A lawyer-turned-writer’s contest bets paid off

After 25 years as a trial lawyer in Los Angeles, I made the nail-biting decision in 2006 to pursue my long-deferred dream of being a novelist. I spent the next two years writing a legal thriller, and, while that was collecting agent rejections, the following two years crafting a literary novel based on a true …
By Chuck Greaves | Published: June 5, 2012


The writer's debut thriller won not only a writing contest, but publication, too.

The writer’s debut thriller won not only a writing contest, but publication, too.

After 25 years as a trial lawyer in Los Angeles, I made the nail-biting decision in 2006 to pursue my long-deferred dream of being a novelist. I spent the next two years writing a legal thriller, and, while that was collecting agent rejections, the following two years crafting a literary novel based on a true crime from the Depression era. By 2010 I had what I felt were two very strong manuscripts, but, alas, no agent, no publisher. What was a recovering lawyer to do?

I decided to try my hand at a contest. Two contests, actually. First was Wordharvest’s Tony Hillerman Prize for best first mystery set in the Southwest, defined to include Southern California, where Hush Money, my debut thriller, is set. At the same time, I submitted both Hush Money and my literary novel, Hard Twisted, to the SouthWest Writers International Writing Contest, which has 14 different genre categories.

What was I hoping to achieve? Winning would be nice, since both contests offer prize money, and since the Hillerman Prize comes with a guaranteed publishing contract from co-sponsor St. Martin’s Press. But equally important was the chance to expose my work to publishing-industry professionals, and to have it evaluated against that of the best new voices in the field.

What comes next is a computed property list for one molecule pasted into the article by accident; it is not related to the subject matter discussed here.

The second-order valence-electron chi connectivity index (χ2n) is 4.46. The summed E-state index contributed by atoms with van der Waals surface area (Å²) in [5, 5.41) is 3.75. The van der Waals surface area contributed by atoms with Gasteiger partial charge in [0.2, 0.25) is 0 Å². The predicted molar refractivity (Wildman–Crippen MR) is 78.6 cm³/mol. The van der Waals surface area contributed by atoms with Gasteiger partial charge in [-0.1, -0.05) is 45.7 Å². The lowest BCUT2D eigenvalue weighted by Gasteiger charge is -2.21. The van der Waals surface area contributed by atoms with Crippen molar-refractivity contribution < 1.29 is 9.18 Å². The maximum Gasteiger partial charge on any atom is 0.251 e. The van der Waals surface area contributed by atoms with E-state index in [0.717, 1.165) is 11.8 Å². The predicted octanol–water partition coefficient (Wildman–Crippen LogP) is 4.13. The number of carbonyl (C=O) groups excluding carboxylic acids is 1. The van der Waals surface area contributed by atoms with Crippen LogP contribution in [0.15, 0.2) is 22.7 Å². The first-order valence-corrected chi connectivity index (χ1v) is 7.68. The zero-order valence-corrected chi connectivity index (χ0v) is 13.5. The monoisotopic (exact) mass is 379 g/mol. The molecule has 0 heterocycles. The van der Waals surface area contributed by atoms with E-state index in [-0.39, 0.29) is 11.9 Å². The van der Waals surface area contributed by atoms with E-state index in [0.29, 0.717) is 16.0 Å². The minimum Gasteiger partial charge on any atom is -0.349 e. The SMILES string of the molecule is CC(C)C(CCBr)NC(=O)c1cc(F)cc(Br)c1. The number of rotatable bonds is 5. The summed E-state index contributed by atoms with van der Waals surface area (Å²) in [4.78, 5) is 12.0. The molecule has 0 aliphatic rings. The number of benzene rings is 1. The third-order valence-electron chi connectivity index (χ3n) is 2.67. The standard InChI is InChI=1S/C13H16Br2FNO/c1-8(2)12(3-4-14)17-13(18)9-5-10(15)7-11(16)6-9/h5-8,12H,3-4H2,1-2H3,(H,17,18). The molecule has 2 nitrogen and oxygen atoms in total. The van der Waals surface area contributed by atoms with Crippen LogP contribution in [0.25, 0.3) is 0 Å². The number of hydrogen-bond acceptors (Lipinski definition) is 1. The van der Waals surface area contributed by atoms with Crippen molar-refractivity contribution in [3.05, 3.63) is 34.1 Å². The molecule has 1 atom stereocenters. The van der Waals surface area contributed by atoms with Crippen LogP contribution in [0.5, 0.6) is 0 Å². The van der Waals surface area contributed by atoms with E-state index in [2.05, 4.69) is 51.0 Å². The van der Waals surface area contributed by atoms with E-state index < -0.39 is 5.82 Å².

In 2010, I attended the SouthWest Writers’ awards banquet in Albuquerque, N.M., since bothHush Money and Hard Twisted had been named top-three finalists in their categories (Best Mystery Novel and Best Historical Novel). Each category is blind-judged by an industry pro, and the winners in each of 14 categories are then separately blind-judged for the contest’s grand-prize Storyteller Award.

To make a long story short, both of my novels won their categories, with Hush Money taking home the Storyteller Award, besting over 680 other contest entrants. (I would later learn thatHard Twisted finished a close second, prompting Storyteller Award judge Betsy James to proclaim herself “gob-smacked” to learn that the novels—radically different in both style and subject matter—had come from the same author.)

What did winning get me? Validation—of both my career decision and the strength of my writing. Also, and more practicable, the surreal experience of fielding a telephone offer from one literary agent just as another offer appeared in my email with the subject heading “Agency contract attached.” Clearly, I wasn’t in Kansas anymore.

Ironically, though, it was the contest I didn’t win that had the most impact on my career. Soon after I took home the Storyteller Award, Wordharvest named Tricia Fields the winner of the 2010 Hillerman Prize. Oh, well, I thought, you can’t win ’em all. Imagine my surprise when, several weeks later, editor (and contest chair) Peter Joseph of St. Martin’s Press called to express interest in acquiring Hush Money. And did I have anything else I might be working on?

Within a year of rolling the dice on a pair of contests, I’d signed with the David Black Agency in New York City, sold Hush Money to Minotaur Books in a multi-book series deal, and soldHard Twisted to Bloomsbury USA. For this writer, at least, those contests were the best bets he’s ever placed.

Chuck Greaves, a former trial lawyer, lives and writes in Santa Fe, N.M. Web: chuckgreaves.com.